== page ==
Gold Coast Water has also been recognised for its world leading HACCP water quality management system by the World Health Organisation which published Gold Coast Water's system as a good model for managing water quality and safety from catchment to tap.[56] The Gold Coast desalination plant, which opened in February 2009,[57] has the capacity to supply up to 133 megalitres of desalinated water per day.[58]


Burleigh Heads beach in summer, Surfers Paradise skyline visible on the horizon

  • The Gold Coast has been debating a controversial cruise ship terminal[59]
  • Gold Coast Rapid Transit System a light rail rapid transit system running from Helensvale Station, alongside the M1 corridor through Parkwood, alongside the Smith St Motorway to the Gold Coast University Hospital, to Southport via Smith, Wardoo, Queen and Nerang Streets and then to Broadbeach along the Gold Coast Highway where the current line terminates near Pacific Fair Shopping Centre. It is likely that this line will be extended to Burleigh Heads in the near future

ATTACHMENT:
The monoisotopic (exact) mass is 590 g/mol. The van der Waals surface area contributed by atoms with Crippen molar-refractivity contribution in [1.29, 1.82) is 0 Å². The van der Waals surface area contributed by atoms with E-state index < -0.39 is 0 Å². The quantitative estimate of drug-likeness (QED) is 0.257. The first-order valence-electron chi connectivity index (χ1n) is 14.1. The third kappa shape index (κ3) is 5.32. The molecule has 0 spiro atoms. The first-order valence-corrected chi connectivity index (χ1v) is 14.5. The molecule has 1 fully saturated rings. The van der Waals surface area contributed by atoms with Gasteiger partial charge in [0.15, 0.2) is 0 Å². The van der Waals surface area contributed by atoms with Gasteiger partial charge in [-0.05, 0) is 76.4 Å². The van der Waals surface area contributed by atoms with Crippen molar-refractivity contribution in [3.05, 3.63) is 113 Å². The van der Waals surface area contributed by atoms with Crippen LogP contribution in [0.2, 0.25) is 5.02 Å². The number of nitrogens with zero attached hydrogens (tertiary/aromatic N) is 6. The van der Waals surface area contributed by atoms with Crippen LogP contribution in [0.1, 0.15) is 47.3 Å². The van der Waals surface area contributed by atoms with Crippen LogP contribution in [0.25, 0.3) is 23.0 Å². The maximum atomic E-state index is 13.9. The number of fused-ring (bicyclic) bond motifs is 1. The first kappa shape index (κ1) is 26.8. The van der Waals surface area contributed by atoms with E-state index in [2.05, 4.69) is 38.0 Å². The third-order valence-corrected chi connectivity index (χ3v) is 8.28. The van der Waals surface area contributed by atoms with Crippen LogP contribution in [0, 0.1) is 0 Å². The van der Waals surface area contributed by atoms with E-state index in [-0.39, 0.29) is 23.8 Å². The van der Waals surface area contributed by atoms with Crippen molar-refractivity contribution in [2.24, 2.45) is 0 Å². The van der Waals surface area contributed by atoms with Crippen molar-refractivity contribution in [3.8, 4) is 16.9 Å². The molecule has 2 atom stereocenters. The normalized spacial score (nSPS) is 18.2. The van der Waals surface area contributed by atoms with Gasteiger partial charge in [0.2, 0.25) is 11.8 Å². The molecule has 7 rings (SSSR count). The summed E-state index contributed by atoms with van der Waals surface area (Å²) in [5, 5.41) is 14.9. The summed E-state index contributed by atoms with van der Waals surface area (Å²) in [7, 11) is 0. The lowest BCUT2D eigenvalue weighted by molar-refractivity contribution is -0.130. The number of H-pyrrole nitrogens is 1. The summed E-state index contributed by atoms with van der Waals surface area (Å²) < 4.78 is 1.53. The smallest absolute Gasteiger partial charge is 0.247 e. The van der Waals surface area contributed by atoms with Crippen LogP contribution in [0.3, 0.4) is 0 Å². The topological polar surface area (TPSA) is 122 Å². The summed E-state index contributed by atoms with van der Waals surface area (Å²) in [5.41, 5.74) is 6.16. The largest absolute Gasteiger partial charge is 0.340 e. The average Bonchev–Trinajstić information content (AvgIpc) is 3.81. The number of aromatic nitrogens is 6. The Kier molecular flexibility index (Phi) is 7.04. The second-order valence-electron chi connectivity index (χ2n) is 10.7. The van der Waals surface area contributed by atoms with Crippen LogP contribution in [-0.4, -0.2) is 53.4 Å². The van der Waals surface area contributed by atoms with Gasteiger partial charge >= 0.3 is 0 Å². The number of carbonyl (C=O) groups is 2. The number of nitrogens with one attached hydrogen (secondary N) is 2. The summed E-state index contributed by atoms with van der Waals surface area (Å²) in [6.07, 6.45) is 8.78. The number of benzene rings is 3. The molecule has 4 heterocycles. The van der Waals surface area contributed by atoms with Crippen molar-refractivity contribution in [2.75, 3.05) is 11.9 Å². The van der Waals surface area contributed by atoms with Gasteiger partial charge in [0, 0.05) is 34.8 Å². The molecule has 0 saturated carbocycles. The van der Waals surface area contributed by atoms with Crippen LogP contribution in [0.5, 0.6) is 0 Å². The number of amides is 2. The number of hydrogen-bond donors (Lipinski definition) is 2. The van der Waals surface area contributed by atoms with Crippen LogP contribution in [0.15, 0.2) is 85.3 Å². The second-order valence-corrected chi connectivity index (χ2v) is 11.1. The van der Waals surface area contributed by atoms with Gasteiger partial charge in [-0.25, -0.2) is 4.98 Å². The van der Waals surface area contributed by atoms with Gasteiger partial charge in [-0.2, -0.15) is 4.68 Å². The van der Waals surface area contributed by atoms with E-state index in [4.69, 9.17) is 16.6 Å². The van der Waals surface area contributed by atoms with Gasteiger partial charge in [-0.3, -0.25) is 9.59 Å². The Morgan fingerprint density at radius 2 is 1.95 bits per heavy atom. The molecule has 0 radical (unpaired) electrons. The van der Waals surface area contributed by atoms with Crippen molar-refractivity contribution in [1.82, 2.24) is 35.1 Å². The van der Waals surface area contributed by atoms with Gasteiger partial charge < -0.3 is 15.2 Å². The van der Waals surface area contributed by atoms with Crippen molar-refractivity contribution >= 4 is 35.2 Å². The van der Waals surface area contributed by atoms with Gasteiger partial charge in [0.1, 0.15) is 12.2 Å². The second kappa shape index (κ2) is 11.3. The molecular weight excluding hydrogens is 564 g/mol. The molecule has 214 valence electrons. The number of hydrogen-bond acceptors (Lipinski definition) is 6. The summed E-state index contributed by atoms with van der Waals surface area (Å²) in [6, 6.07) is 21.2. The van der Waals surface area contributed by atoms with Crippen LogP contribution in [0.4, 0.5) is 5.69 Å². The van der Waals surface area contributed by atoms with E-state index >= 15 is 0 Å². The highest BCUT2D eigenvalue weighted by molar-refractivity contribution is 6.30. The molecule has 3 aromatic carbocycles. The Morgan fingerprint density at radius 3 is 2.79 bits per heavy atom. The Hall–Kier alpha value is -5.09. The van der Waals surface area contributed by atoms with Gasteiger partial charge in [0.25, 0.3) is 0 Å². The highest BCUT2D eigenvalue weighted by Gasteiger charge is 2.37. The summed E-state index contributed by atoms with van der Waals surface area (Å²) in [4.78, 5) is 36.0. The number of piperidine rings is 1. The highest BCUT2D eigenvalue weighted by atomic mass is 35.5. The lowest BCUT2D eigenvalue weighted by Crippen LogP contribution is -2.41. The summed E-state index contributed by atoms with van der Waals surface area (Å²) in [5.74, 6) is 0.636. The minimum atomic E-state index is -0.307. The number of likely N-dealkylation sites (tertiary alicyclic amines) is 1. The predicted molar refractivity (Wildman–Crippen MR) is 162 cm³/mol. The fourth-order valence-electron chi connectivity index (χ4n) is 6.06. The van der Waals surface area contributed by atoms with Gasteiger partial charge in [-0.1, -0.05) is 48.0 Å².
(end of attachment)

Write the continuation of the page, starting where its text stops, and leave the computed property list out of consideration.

• The existing heavy rail Gold Coast line will be extended to Coolangatta[60]

Sister cities[]

The City of Gold Coast has relationships with the following Sister Cities:[61]

  • Beihai, China
  • Zhuhai, China
  • Tainan, Taiwan
  • Taipei, Taiwan
  • Dubai, United Arab Emirates
  • Fort Lauderdale, United States of America
  • Takasu, Japan
  • Nouméa, New Caledonia

Friendship Agreement

  • Kanagawa Prefecture, Japan

Agreement of Friendship and Cooperation

  • Jining, China

Friendship Cities

  • Sanya, China
  • Wuhan, China
  • Chengdu, China